SANTA FE, N.M. — While fire management officials are working on how to attack two major wildfires in northern New Mexico, others are focusing on what can be done to prevent more fires from starting the same way in the future.
Both the Tres Lagunas Fire north of Pecos and the Thompson Ridge Fire northeast of Jemez Springs were determined to be caused by sparking from power lines that came down in windy conditions. The 2011 Las Conchas Fire, the largest recorded fire in state history, having burned more than 150,000 acres, was also ignited by a tree falling onto a power line.
Is there something the state Public Regulation Commission, tasked with regulating utility companies, can do about the problem?
“Absolutely we can, and we’d like to make that effort,” said Valerie Espinoza, District 3 commissioner and vice-chair of the PRC, who attended a press briefing for the Tres Lagunas Fire on Monday morning. “This isn’t the first or the last time that this has happened. I think we can do more to ensure that we have safe electrical lines and that the co-op’s have the resources they need to be better prepared to do their jobs.”
The Tres Lagunas blaze started last Thursday afternoon when a private power line running from a distribution pole to a home on N.M. 63 about 10 miles north of Pecos in the Mora-San Miguel Electric Cooperative service area was knocked down by strong winds. By Monday evening, fire had consumed nearly 8,500 acres. The following day, a power line owned by the Jemez Mountains Electric Co-op fell, igniting a fire that has burned more than 3,200 acres near La Cueva.
The Jemez Mountains Electric Cooperative is already facing at least two lawsuits stemming from the Las Conchas Fire, one filed by insurance companies and a few individuals, and the other by nearly 40 customers, who are also member-owners of the rural electric utility. The co-op contends that it is not liable because the aspen that fell onto the power line to the Las Conchas Fire was located outside an easement boundary.
Rose Marie Law, acting general manager for Jemez Mountains Electric, said Monday that the easement widths are set at 10 feet on each side of the center for distribution lines and 20 feet in each direction for the higher voltage transmission lines. Those specifications, she said, are set by the USDA Rural Utilities Service. Utility companies can request a wider right of way across certain sections, but it’s not easy to get those approved, she said.
“The issues we’re having right now (are) trying to get consensus from the Forest Service,” Law said, adding that regulations make it difficult to get approval. “Just to renew a special permit, we’re looking at having to go through an environmental assessment, and that’s just to maintain the right of way.”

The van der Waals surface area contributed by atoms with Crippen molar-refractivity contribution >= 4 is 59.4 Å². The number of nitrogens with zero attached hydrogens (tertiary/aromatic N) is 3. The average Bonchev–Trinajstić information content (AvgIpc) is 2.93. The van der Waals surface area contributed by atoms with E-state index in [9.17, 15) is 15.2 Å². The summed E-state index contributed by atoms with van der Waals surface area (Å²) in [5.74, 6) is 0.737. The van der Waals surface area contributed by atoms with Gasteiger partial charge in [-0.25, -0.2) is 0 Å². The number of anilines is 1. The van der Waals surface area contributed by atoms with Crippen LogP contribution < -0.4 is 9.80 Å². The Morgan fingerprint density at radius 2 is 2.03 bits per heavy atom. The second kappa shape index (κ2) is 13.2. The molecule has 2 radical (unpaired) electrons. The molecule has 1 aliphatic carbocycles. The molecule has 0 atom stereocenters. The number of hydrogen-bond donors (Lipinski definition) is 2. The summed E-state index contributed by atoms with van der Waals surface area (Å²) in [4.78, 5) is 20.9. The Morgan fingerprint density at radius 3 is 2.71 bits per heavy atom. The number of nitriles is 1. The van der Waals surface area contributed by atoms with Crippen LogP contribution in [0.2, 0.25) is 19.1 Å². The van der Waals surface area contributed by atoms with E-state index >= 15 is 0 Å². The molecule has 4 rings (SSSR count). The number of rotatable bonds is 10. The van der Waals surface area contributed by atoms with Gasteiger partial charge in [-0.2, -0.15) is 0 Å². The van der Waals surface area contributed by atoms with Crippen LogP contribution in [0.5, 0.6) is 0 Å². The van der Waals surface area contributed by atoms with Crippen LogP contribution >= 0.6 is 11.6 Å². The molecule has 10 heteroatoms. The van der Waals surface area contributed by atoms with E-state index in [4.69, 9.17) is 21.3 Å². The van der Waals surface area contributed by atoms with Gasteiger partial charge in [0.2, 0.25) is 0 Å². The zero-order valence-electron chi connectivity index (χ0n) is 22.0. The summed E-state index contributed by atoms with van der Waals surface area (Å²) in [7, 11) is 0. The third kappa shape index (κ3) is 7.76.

Endangered species involved
The Endangered Species Act also figures into it. “To go out another 20 feet or more probably wouldn’t do any good because of the endangered species that are out there, the owls and lizards,” she said. “If anything were to change, it would have to come down from the federal level.”
It would also take a huge effort to increase the easement widths, she said. Jemez Mountains co-op, which serves 33,661 customers in five counties, eight Indian pueblos, and parts of the Navajo and Jicarilla Apache nations, has more than 4,000 miles of distribution line.
Officials with Mora-San Miguel Electric Co-op, which serves nearly 11,000 customers with more than 1,900 miles of distribution line, on Monday afternoon did not return phone messages from the Journal. Kit Carson Electric, based in Taos, hasn’t had a forest fire issue lately. But it has more than 2,700 miles of distribution line, much of it through the Santa Fe and Carson national forests, and is susceptible as a source for wildfire.
General Manager Luis Reyes, who accompanied Espinoza to the Pecos briefing, said wider easements are what it will take to prevent power line-caused fires.
“The fix is getting federal agencies involved to get wider right of ways,” he said. “We need wider rights of way along established roads, and the policy should be to clear cut, not trim.”
Reyes said Kit Carson employs two full-time crews whose job it is to trim or cut down trees. A contracted service is also utilized when needed, he said.
Last year, Kit Carson spent about $400,000 on tree trimming, he said.
“And that was over budget by 20 percent,” he said. “We’ll probably spend the same amount this year because we are sensitive to trees falling on power lines.”
Reyes said it’s not practical to bury power lines. “It would be cost prohibitive. It costs about $100,000 per mile to bury the lines,” he said. “PNM could turn to its stockholders to pay the costs, but the co-op model is a lot tougher because the cost would have to be shared by all members of the co-op. It would make power unaffordable.”
Reyes had two other suggestions for solving the problem.
One, educate the public about the importance of keeping trees from growing into power lines. He said some property owners simply don’t want their trees cut down, even if they are interfering with power lines and present a hazard.
The other is to appeal to lawmakers to get the regulations changed. “People can petition their elected officials to have the right of ways widened. Then maybe a lot of this could be avoided,” he said.